As is always the case with marathon running, the low didn’t last long. We were soon in open country again, and the miles were passing quicker than I could count them. I was having a Really Good Time. A field of beautiful black cows watched on as we ran past – I greeted them, full of joy. The same went for the pigs basking in mud a couple of miles down the road. The Smoky Mountains framed the horizon, the sky was turning brilliant blue, and I no longer had any regard for the time. It turns out that running a marathon without any concern for time is so much better than any momentary happiness that a PB brings. Five hours of joyful running in a beautiful landscape: who could ask for more?


Happy face.

Shortly after I hit mile 20, I noticed that the finish line was only 100 meters or so away. It turned out that the last six miles were absolutely torturous, route-wise: an out-and-back, taking us three-ish miles away from the finish before we turned around to run back towards it again. At this point I passed my Dad, who looked about as awful as it is possible to look while still being alive. He was only 100 meters from the finish line, and I found out later that he was feeling very sick at that point. Pushing hard for 26.2 miles will do that to you, I guess. Shortly after this point I had what I think might be my biggest running achievement yet: I held a reasonably coherent conversation in French, 21 miles in to a marathon. We switched to English when I couldn’t remember the word for ‘uphill’ ( en montée, FYI), and spent the next mile or so laughing, joking, and wailing in despair. It really was torturous, but for me this is where the really amazing memories lie. As runners passed each other, they called out ‘Good job!’ to those heading in the other direction. Every single person smiled at me as we passed. One person shouted ‘Hey! Nice accent!’. It was a parade of the best that the USA has to offer: the friendliest, most encouraging, and most enthusiastic people around. It was infectious, and I could not stop smiling for a second.

I crossed the finish line with a huge grin, seemingly etched on my face for the previous 8 miles or so. With a time of 4;56 I’d achieved both of my goals, but really the sub-5 was only meaningful in that I was back in time for lunch and well ahead of the beer tent closing. This was my eighth marathon, but I don’t think I’ve experienced such an extreme level of joy and pride at finishing the distance before. The first thing I said to my Dad was ‘Oh wow, i’m so pleased with myself!’, and four days later the feeling remains. I smile when I remember the day. I think it felt so good because of the goal I’d set for myself: I proved to myself that marathon running can be about so much more than physical achievement and measurable goals. It can be about getting out there and having a good time, celebrating the goodness of people and sharing something amazing with other runners from all over the world. It also meant that I got to share something really great with my Dad, independent (for me, anyway) of the stresses of training and internal pressure.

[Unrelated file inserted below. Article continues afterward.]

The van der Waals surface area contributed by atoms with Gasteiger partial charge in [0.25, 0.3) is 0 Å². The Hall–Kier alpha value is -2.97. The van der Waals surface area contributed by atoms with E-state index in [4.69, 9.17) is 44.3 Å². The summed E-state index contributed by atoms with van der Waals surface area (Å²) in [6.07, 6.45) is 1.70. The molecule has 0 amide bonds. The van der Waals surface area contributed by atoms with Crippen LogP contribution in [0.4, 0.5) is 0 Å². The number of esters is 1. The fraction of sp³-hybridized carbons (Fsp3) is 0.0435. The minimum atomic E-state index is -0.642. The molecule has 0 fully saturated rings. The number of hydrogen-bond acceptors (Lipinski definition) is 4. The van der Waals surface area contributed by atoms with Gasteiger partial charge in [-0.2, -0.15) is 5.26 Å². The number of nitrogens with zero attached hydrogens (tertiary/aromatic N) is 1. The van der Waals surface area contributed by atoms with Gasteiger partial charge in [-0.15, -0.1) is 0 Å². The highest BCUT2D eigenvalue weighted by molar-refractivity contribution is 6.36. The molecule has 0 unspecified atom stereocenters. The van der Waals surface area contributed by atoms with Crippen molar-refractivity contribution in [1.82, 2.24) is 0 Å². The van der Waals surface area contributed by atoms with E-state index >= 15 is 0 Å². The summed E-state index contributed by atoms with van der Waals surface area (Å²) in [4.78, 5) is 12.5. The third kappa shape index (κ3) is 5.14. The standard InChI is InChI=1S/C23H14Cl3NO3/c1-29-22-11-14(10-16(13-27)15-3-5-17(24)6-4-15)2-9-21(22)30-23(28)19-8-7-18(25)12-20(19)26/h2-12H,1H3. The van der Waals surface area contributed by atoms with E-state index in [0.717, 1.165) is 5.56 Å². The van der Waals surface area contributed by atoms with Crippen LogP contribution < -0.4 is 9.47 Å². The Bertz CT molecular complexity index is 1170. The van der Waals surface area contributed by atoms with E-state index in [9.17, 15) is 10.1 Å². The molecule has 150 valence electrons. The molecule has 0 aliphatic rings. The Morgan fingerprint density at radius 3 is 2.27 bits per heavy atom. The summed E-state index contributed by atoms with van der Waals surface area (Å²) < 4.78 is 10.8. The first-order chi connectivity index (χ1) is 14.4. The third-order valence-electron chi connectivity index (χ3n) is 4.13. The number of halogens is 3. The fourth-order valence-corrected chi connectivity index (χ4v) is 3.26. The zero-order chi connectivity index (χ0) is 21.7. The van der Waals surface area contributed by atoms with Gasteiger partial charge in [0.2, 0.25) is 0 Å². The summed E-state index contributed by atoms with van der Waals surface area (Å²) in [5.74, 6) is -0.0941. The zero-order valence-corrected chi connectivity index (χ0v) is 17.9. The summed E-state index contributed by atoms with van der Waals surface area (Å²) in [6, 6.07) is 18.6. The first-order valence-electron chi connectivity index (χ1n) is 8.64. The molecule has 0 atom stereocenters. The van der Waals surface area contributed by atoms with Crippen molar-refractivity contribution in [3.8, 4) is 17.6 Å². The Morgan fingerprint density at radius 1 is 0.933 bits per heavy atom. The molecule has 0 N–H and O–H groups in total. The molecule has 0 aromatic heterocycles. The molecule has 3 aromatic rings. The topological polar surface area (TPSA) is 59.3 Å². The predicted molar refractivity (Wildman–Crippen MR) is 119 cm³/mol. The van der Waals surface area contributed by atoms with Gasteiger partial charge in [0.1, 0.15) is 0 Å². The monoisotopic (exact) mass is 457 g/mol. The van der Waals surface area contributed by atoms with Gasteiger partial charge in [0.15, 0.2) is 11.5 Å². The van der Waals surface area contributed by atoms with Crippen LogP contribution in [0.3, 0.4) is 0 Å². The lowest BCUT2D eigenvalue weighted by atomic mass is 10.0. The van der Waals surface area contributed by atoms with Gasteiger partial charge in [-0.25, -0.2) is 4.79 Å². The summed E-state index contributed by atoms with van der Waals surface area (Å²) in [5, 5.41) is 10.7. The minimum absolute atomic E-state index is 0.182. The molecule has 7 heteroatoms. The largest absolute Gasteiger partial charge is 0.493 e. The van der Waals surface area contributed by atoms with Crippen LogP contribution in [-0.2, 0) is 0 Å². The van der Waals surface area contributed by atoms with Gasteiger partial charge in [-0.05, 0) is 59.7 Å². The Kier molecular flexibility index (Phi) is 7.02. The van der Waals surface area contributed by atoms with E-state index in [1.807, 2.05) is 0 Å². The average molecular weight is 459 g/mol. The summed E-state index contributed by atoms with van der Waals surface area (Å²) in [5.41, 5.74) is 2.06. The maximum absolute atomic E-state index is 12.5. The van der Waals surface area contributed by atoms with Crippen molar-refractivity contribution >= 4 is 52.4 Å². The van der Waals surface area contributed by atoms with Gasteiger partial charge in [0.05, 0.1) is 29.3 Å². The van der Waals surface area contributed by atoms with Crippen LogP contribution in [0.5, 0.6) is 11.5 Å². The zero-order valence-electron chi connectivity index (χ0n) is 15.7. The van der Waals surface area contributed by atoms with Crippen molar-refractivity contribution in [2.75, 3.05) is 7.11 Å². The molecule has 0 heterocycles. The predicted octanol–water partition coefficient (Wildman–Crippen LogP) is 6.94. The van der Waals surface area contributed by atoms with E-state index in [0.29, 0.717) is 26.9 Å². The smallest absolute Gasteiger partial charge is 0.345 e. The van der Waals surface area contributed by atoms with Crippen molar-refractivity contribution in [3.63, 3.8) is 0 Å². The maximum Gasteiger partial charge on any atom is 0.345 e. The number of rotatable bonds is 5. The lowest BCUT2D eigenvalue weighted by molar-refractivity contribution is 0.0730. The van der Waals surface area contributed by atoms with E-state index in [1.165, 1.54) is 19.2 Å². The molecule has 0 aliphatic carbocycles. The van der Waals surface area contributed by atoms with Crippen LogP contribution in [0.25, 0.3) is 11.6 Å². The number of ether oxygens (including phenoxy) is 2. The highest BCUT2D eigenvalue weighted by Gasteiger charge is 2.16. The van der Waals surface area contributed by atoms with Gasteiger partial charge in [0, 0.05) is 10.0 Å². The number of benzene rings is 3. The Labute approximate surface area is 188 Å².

We were awarded with the most wonderful wooden medals and a can of locally-brewed beer, which I drank in the ladies’ loos while waiting in line for the shower. I met some awesome women there, too: awesome people are everywhere, as it happens. I then tucked in to a PBJ toastie and the most delicious chunk of Biltmore banana bread with a cup of real English ‘hot tea’ while waiting for my Dad to stretch off. All of it feels so potent and important. It was perhaps the most important day in my American experience so far: a day when I really got to see the best of what North Carolina has to offer, and I got to say out loud to people ‘You guys are amazing!’ (which I did, numerous times). This race will say with me for a very long time. One of the most enjoyable races I’ve done, in one of the most beautiful landscapes I’ve ever seen. If North Carolina lets me back one day I’m pretty sure I’ll be returning to the Biltmore Estate for this race.

In August I moved to Durham, North Carolina, to work as a researcher at Duke University. It’s taken a while to settle and longer than expected to get into a decent running routine (in fact, five months in I’m still working on that) but running has been helpful in pushing me to get outside when all I wanted to do was sit on the sofa and feel homesick. More on that another time, perhaps.

When I signed up to Durham Half Marathon I was taking quite a gamble with myself. I’d hardly run since the UT55 – a few parkruns here and there, a birthday run into town for birthday pancakes – but I felt no interest in running for a long while (and it’s still not fully returned even now). When I moved over to NC it was too hot to do anything, never mind run, with temperatures sticking around 30-35C for the first couple of months. It was too hot, I was too tired, I was too homesick and sad to find any motivation. The city was new and everything felt too hard. Running was the last thing I wanted to do; I was sweaty enough just sitting quietly at home with a book. Over time I started getting out here and there for a 2-mile loop around a nearby trail, and I noticed that on days when I felt bad, after even a short run I felt much better. Little by little I gathered the evidence: even though it was uncomfortable, even though I never actually felt like doing it, when I got back from a run I felt noticeably less terrible. In fact, it made me feel pretty great.